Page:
Unfortunately, the comdolls failed to sustain its gains as they started the week on the wrong foot. Worse-than-expected economic data from Australia and China, as well as political and economic concerns in the euro region, weighed on risk appetite and dragged NZD/USD below the .8125 support for a while.

Will the better-than-expected visitor arrivals and credit card spending reports be enough to bring NZD/USD back to the top of the mid-term range? A couple of hours ago New Zealand’s visitor arrivals came in at 2.3% in March after printing a 4.8% decline in February.

In addition, the country’s credit card spending rose by 5.2% compared to March 2011, which is a bit better than the 4.0% growth we saw in February.

Taking all these mixed signals into consideration, should I keep my orders open, or should I close my trade before the FOMC minutes? Right now I’m leaning towards keeping my trade open since the support level is still valid, but I also don’t know how much risk aversion is going to influence the comdolls in the next couple of hours. What do you think?

Trade Idea

It looks like NZD/USD is presenting another range play as the pair is approaching a significant support level. Despite my wipe out from last week’s short NZD/USD trade, I’m not giving up on this pair but I am switching sides!


Big Pippin pointed out the bullish divergence forming on the pair’s 4-hour time frame as NZD/USD made lower lows while stochastic made higher lows. However, I’ll be exercising an extra dose of patience as I’ll check whether it meets the 9 Rules for Trading Divergences before playing this setup.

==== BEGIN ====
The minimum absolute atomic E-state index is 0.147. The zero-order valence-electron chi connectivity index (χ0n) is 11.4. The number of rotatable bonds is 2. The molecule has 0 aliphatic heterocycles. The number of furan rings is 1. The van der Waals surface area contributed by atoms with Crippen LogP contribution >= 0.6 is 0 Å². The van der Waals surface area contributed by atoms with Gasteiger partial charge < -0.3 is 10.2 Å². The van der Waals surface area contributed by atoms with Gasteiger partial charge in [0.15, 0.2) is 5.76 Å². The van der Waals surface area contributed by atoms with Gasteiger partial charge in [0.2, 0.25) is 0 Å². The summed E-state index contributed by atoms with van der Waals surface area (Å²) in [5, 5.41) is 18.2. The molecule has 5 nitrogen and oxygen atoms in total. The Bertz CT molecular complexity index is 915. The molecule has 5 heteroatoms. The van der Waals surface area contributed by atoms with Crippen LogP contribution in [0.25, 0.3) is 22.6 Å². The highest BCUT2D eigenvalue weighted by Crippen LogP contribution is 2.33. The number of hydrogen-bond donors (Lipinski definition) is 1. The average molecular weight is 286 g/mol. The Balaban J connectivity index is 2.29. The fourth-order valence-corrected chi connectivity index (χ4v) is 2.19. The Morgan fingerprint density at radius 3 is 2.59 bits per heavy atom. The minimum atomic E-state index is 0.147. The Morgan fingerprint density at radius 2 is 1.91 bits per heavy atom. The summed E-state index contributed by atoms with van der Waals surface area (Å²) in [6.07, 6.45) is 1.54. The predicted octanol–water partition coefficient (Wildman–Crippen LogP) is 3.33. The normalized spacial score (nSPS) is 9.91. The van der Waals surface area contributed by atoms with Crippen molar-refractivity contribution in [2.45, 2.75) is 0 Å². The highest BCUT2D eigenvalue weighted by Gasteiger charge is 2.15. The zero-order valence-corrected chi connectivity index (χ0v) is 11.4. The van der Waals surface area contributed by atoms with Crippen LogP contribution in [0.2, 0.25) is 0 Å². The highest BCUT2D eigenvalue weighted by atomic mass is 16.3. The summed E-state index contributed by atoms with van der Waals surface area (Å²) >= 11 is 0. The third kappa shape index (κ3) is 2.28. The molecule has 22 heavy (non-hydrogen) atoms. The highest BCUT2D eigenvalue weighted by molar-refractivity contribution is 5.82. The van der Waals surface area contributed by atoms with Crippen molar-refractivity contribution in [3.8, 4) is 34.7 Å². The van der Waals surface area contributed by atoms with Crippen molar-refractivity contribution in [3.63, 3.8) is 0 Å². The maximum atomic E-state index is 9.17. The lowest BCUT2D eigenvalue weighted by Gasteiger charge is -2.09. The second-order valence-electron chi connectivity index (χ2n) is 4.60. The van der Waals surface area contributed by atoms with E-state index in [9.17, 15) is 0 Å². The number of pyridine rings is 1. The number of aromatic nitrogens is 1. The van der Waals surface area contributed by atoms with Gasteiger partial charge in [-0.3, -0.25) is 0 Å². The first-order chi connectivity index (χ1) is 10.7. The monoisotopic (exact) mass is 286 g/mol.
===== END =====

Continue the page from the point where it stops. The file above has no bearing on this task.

For now, it looks like the risk is still on as traders found new hope from the BOE’s recently released meeting minutes, which turned out way more hawkish than expected. Add to that the fact that the IMF and G20 will have their meetings over the weekend and possibly come up with contingency plans for the eurozone.

I’ll be extra cautious on this one though, as I’m still hurting from my recent loss. I plan to move my stops before the end of the week or cancel my open orders if they don’t get triggered by then, in case the pair makes a huge gap before the markets open on Monday.

Also, I’ll be scaling in by putting one entry at the very bottom of the range and another entry to catch the momentum if it breaks above .8150. I’ll be widening my stop a bit too – I’ve learned my lesson from that NZD/USD spike above .8300 last week!

Here’s the plan:

Long NZD/USD at .8125 and .8160, stop loss at .8040, PT at .8250.

I’ll be risking 0.25% of my account on each position and if you plan to take this trade with me, make sure you read our risk disclosure first!

Will this give me a chance to grab some last-minute pips before the end of the week? Let me know what you think!

Good luck in your trades this week, buddies!

Happy time

Other Popular Articles:

NZD/USD trade What is STA strategy? Comdoll Trading Kit (April 23-27, 2012) Q1 2012 in Refview

This content is strictly for informational purposes only and does not constitute as investment advice. Trading any financial market involves risk. Please read our Risk Disclosure to make sure you understand the risks involved.